Discovering another side to the Potter people

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The cast of “Harry Potter and the Cursed Child”… “There are 70 crew and no one wants people getting sick, but it’s a great machine,” says Lucy Goleby. Photo: Matt Murphy

MAGIC and witchcraft may be the driving forces behind the Melbourne hit success “Harry Potter and the Cursed Child”, but it’s the human elements of the play that give it flesh and blood.

That at least is the view of Canberra-raised Lucy Goleby, who plays Ginny née Weasley, now Potter, in the six-hour, two-part blockbuster running in the Princess Theatre, which has been totally refurbished, down to the carpet specially woven with the Hogwarts insignia.

This script, written by British screenwriter and playwright Jack Thorne around a story concocted by JK Rowling, John Tiffany and Thorne himself, fast forwards 19 years from the last of the Potter books to the present time, when childhood classmates Harry, Hermione, Ginny and her brother Ron have all grown up.

Lucy Goleby in her role as Ginny Potter… “I’m yet to be bored… every day there’s some kind of surprise, I stand in the wings and I watch the show – it’s amazing.” Photo: Damian Bennett

Hermione is married to Ron and Ginny to Harry, who is now a senior bureaucrat in the Ministry of Magic. The Potters have three kids, James Sirius, Albus Severus and Lily Luna. When the sensitive son Albus befriends Scorpius Malfoy, son of Harry’s arch-enemy Draco Malfoy, on the train to Hogwarts, things get complicated.

As Goleby, playing the concerned mum, says: “It shows you another side to these characters that you think you know really well.

“They grow up, they become parents. The characters struggle with their relationships and this is a wonderful thing that theatre does best.”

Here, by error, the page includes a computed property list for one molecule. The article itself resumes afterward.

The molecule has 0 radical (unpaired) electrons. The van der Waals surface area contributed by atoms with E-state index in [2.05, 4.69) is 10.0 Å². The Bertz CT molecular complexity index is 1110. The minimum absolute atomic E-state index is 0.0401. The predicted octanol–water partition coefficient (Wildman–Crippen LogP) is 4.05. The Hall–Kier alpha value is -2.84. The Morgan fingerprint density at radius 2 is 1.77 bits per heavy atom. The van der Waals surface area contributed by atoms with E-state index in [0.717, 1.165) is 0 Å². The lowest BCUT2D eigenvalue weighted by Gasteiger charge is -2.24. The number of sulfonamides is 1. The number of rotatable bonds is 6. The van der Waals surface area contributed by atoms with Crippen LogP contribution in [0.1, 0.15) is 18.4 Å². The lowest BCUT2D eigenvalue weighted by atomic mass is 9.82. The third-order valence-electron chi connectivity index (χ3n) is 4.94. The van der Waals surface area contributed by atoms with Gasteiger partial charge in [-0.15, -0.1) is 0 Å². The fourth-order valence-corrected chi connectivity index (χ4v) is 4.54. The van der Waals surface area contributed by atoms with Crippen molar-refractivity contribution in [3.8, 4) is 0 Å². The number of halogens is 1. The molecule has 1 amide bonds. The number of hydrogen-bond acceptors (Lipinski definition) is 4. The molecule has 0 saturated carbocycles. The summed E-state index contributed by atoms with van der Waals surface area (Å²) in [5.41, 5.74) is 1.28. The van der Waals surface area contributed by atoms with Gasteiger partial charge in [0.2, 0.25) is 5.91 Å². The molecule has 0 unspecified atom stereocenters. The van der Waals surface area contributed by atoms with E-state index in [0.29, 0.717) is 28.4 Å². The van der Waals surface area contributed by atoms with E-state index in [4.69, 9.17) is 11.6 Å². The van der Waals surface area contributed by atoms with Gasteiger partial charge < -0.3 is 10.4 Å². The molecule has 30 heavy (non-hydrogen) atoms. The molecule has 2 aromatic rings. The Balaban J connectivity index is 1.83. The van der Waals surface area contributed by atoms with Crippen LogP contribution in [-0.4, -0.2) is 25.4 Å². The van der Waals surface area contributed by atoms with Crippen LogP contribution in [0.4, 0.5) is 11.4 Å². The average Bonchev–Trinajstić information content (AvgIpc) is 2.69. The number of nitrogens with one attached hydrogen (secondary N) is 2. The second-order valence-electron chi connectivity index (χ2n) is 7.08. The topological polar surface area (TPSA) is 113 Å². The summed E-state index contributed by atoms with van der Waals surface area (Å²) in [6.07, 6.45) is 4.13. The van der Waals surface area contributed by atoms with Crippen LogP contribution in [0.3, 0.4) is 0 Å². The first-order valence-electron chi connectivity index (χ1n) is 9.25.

But the thousands of Potter tragics packing in to the Princess have come more for the fun of hearing familiar names. When the name of Harry’s former classmate Neville Longbottom is mentioned, for instance, cries of recognition erupt around the auditorium.

So there’s a human story to this new play, but the rest is sheer magic. This is the third production in the world after London and New York and it’s based on the West End show, with illusion and magic created by leading British illusionist, Jamie Harrison.

Characters appear and disappear, stairways and walls are constantly on the move, an owl flies across the stage to deliver a letter, a London Street transforms into Platform Nine and Three-Quarters and a pile up of suitcases magically becomes a train.

There’s plenty of storm, thunder and lightning as the terrifying Death Eaters gather strength, but the magic climaxes when Harry and Draco, sick of being polite to each other, have a full-on magic battle with leaps, strikes and disappearances – until Ginny, a high-grade witch herself, puts a stop to the boys’ nonsense with a flick of her wand.